There’s nothing quite like the frustrating feeling of your favourite show getting cancelled before it has the chance to wrap up any loose ends. Even the shows that do get the chance to wrap up after cancellation often get rushed, and precious plot points have to be cut for time.
While there are dozens of shows that were likely cut before their prime, the cancellations of these particular five shows cut particularly deep.
1. I am Not Okay With This
The incredibly promising, I am Not Okay With This, was just getting on its feet. The coming of age story about Syd (Sophia Lillis), a teenager who discovers she has powers, took a much more poignant direction than your typical ‘kid gets powers’ story.
In the show, Syd’s powers have an intrinsic link to her emotions and well-being. These aren’t necessarily powers that are strictly for good, and she certainly isn’t using them to save the world. Instead, she struggles with the discovery as she battles the emotional turmoil of grief, coming to terms with sexuality, and trying to help raise her younger brother while her mother works.
Many LGBTQ people have felt frustrated with Netflix, as the streaming service has a habit of cancelling their stories before they’re ever completed. The streaming service perpetually cancels shows, so much so that some people don’t even like watching a first season of any Netflix show when it comes out. But their continued cancellation of LGBTQ stories makes the representation they do provide ring hollow to some.
In a conversation with Insider, the show’s creator, Jonathan Entwistle, talked about the issue.
“There’s a tonal and aesthetic shift. It’s very clear to me now, in the latter days of doing shows at Netflix, that they are a brand — you generate content that sells their brand. They’re not interested in highlighting new voices in the television space,” he said of Netflix.
Netflix’s cancellation of I am Not Okay With This was especially brutal as it came after they renewed the show. The streaming service went back on that renewal, citing issues with the pandemic. Not only was the show cancelled after people were told it would be renewed, but production had already written a second season.
It’s important to note that the crime drama, Mindhunter, wasn’t technically cancelled. Netflix, however, put the show on an “indefinite hold.” Director David Fincher confirmed it’s incredibly unlikely the network will move on with the next season, citing that the popular show was too “expensive.”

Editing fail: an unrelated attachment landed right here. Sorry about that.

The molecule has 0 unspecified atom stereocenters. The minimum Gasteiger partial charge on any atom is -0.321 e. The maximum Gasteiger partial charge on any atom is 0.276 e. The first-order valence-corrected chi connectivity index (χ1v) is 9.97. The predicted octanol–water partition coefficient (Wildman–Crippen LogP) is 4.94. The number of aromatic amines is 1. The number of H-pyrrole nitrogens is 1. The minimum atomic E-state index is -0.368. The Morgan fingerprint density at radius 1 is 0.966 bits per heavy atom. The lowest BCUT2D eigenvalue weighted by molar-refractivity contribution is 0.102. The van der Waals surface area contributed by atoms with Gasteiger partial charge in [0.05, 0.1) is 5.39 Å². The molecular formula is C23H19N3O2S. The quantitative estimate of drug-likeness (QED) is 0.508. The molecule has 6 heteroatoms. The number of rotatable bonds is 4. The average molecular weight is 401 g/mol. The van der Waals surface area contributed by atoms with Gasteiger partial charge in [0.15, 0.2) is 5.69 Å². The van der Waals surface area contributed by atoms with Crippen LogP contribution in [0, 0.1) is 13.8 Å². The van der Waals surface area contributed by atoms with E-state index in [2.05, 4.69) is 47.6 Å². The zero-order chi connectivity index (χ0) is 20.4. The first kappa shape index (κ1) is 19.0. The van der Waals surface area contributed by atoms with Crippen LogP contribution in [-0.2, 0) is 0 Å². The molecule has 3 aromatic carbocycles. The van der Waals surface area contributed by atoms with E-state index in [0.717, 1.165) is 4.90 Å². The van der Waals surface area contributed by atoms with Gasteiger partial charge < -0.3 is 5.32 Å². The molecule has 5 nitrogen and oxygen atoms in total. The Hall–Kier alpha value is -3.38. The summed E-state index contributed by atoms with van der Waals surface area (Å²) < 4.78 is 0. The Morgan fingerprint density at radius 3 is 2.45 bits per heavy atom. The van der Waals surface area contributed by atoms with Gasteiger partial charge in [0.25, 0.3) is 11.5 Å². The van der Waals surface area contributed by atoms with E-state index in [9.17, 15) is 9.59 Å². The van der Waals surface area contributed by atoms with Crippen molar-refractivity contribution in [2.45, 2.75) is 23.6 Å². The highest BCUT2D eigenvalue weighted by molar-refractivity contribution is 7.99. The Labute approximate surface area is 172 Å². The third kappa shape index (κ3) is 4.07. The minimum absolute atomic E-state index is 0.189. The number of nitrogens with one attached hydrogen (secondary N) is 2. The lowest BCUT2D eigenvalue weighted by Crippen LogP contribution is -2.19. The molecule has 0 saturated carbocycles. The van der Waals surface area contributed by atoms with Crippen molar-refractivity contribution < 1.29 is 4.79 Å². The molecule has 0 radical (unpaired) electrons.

The gripping crime thriller was created by Joe Penhall and was based off of a novel called Mindhunter: Inside the FBIs Elite Serial Crimes Unit by John E. Douglas and Mark Olshaker. It follows the founding of the Behavioural Science Unit in the FBI in the late 70s.
The show stars Jonathan Groff as FBI agent Holden Ford, Bill Tench as FBI Agent Holt McCallany, and Anna Torv as psychologist Wendy Carr. The trio launches a study where they interview serial killers to understand their behavioral patterns and general psychology.
Both of its seasons were critically acclaimed and for good reason. The show stands out from the extensively packed genre of crime shows with its impeccable visuals and expertly crafted characterisation. The show is chilling and disturbing, but comes with a lot of heart, making it one that’ll be sorely missed by fans.
Sense8, the ambitious and wonderfully zany sci-fi drama by the Wachowski sisters, was the first time many people saw themselves in television. The show was a pioneer for modern day LGBTQ representation. It’s wildly creative premise, international cast, and whimsical storytelling make it an inimitable cult classic.
The show follows eight people from all over the world who discover they are “senseates,” people who are mentally linked. They can sometimes feel each other’s emotions, see through each other’s eyes, and even supernaturally “visit” each other through their connection.
Sense8 was released in 2015, and a lot has changed in the landscape of representation since then. With multiple people of color and LGBTQ people in the role of main characters, the show explored the subjects of race, gender, nationality, and sexuality. But the show wasn’t just good because of its representation. Its incredibly unique premise, lovable characters, and eccentric writing made it an absolute joy to watch.